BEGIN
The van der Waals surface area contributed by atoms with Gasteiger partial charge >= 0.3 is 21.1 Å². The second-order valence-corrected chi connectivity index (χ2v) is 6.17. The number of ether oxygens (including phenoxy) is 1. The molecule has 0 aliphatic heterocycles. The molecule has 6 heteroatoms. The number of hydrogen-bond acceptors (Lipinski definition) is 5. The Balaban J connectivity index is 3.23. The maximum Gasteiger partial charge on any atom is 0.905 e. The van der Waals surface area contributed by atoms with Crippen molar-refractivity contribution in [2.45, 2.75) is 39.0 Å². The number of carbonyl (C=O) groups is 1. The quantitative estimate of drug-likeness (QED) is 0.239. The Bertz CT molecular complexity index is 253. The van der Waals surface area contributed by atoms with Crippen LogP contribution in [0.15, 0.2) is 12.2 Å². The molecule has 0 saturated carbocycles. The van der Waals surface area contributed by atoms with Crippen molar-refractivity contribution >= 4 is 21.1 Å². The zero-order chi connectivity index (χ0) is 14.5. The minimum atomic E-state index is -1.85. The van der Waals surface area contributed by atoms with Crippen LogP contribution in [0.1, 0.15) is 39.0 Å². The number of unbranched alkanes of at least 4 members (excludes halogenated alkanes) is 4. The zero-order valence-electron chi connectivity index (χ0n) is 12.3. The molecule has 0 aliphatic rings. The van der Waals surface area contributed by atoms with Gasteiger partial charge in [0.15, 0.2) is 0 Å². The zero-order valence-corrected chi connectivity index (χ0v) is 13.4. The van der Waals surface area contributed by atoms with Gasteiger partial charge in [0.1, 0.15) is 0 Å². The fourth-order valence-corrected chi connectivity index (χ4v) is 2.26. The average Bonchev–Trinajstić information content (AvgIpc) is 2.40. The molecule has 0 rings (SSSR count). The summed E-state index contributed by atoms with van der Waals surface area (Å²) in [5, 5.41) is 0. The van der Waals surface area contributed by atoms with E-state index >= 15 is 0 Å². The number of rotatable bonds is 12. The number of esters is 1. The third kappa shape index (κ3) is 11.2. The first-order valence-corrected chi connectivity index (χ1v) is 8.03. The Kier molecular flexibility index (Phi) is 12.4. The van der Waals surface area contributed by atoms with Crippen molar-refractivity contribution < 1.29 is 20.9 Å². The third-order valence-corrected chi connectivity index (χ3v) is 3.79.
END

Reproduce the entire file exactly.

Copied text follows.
The van der Waals surface area contributed by atoms with Gasteiger partial charge >= 0.3 is 21.1 Å². The second-order valence-corrected chi connectivity index (χ2v) is 6.17. The number of ether oxygens (including phenoxy) is 1. The molecule has 0 aliphatic heterocycles. The molecule has 6 heteroatoms. The number of hydrogen-bond acceptors (Lipinski definition) is 5. The Balaban J connectivity index is 3.23. The maximum Gasteiger partial charge on any atom is 0.905 e. The van der Waals surface area contributed by atoms with Crippen molar-refractivity contribution in [2.45, 2.75) is 39.0 Å². The number of carbonyl (C=O) groups is 1. The quantitative estimate of drug-likeness (QED) is 0.239. The Bertz CT molecular complexity index is 253. The van der Waals surface area contributed by atoms with Crippen LogP contribution in [0.15, 0.2) is 12.2 Å². The molecule has 0 saturated carbocycles. The van der Waals surface area contributed by atoms with Crippen molar-refractivity contribution >= 4 is 21.1 Å². The zero-order chi connectivity index (χ0) is 14.5. The minimum atomic E-state index is -1.85. The van der Waals surface area contributed by atoms with Crippen LogP contribution in [0.1, 0.15) is 39.0 Å². The number of unbranched alkanes of at least 4 members (excludes halogenated alkanes) is 4. The zero-order valence-electron chi connectivity index (χ0n) is 12.3. The molecule has 0 aliphatic rings. The van der Waals surface area contributed by atoms with Gasteiger partial charge in [0.15, 0.2) is 0 Å². The zero-order valence-corrected chi connectivity index (χ0v) is 13.4. The van der Waals surface area contributed by atoms with Gasteiger partial charge in [0.1, 0.15) is 0 Å². The fourth-order valence-corrected chi connectivity index (χ4v) is 2.26. The average Bonchev–Trinajstić information content (AvgIpc) is 2.40. The molecule has 0 rings (SSSR count). The summed E-state index contributed by atoms with van der Waals surface area (Å²) in [5, 5.41) is 0. The van der Waals surface area contributed by atoms with E-state index >= 15 is 0 Å². The number of rotatable bonds is 12. The number of esters is 1. The third kappa shape index (κ3) is 11.2. The first-order valence-corrected chi connectivity index (χ1v) is 8.03. The Kier molecular flexibility index (Phi) is 12.4. The van der Waals surface area contributed by atoms with Crippen molar-refractivity contribution < 1.29 is 20.9 Å². The third-order valence-corrected chi connectivity index (χ3v) is 3.79.